Kat Stefankiewicz Tapped Into Her Theatre Background to Become a Successful On-Air Host

The NBA TV Canada host explains how she made it happen

(Photo: Clayton Hansler)
(Photo: Clayton Hansler)

Name: Kat Stefankiewicz

Job title: Toronto Raptors In-Game and Digital Host

From: Burlington, Ont.

Currently lives in: Toronto

Education: Bachelor of music theatre performance, Sheridan College

First job out of school: Dancer in the Toronto Raptors Dance Pak

If you were to ask Kat Stefankiewicz what she does for a living, she might jokingly reply, “How much time do you have?” While she’s best known as a host and personality for NBA TV Canada and Raptors.com, in the off-season she wears several different hats as an actor, a content creator (@matterofkat) and a spin instructor at Spokehaüs. “Every week is different, and I wouldn’t have it any other way.”

Stefankiewicz started her career as a dancer for the Raptors Dance Pak and served as captain for three out of five seasons. But even with a musical theatre background and a love for dance, she never actually wanted to be a professional dancer. Nevertheless, the time she spent with the Dance Pak led to other on-camera opportunities with the Raptors. “Dance got me into the field,” she acknowledges. “If I hadn’t made the team, I wouldn’t be where I am now.”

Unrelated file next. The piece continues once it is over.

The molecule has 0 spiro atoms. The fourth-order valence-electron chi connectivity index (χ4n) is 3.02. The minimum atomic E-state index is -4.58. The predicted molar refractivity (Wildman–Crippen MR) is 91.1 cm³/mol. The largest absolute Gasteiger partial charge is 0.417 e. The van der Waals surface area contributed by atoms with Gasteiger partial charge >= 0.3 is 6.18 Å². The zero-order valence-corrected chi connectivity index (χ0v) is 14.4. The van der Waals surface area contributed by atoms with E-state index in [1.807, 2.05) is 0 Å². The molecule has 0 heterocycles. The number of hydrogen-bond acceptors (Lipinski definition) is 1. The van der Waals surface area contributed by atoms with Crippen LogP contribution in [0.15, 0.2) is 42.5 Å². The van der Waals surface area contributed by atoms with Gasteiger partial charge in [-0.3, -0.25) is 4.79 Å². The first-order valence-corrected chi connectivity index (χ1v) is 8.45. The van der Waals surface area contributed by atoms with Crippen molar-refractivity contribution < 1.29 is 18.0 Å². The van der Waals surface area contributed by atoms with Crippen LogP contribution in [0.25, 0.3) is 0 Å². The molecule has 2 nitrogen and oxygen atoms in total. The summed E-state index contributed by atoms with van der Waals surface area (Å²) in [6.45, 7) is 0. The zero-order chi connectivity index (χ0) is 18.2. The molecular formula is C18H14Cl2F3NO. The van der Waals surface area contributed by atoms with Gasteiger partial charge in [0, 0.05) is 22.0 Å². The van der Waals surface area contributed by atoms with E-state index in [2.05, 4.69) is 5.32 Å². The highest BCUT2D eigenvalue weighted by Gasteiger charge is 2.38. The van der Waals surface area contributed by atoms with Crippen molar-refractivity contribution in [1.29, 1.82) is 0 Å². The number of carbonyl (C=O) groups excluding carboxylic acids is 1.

Going from the dance floor to hosting duties wasn’t an easy transition (“It wasn’t comfortable at first, but I kept throwing myself into the fire,” she says), but tapping into her theatre background quickly set Stefankiewicz apart. “I started telling myself, ‘Don’t be like other people.’ I’m very expressive because I have a theatre background. A lot of people would say tame it down a little for broadcast, but I kind of just went with it. Early on, something that always stuck in my head was you gotta be yourself because that’s what got you there.”

Believing in her talents, and acknowledging that not everyone was going to like her, also helped her overcome the challenges that were thrown her way. “I made it a habit to flip a negative as a positive and really digest the positive feedback, because we always focus on the negative,” she says. In fact, she even has a folder on her phone with screen grabs of positive feedback she’s received from the public. Stefankiewicz may not be cheering on a national team anymore, but she’s become her own cheerleader.

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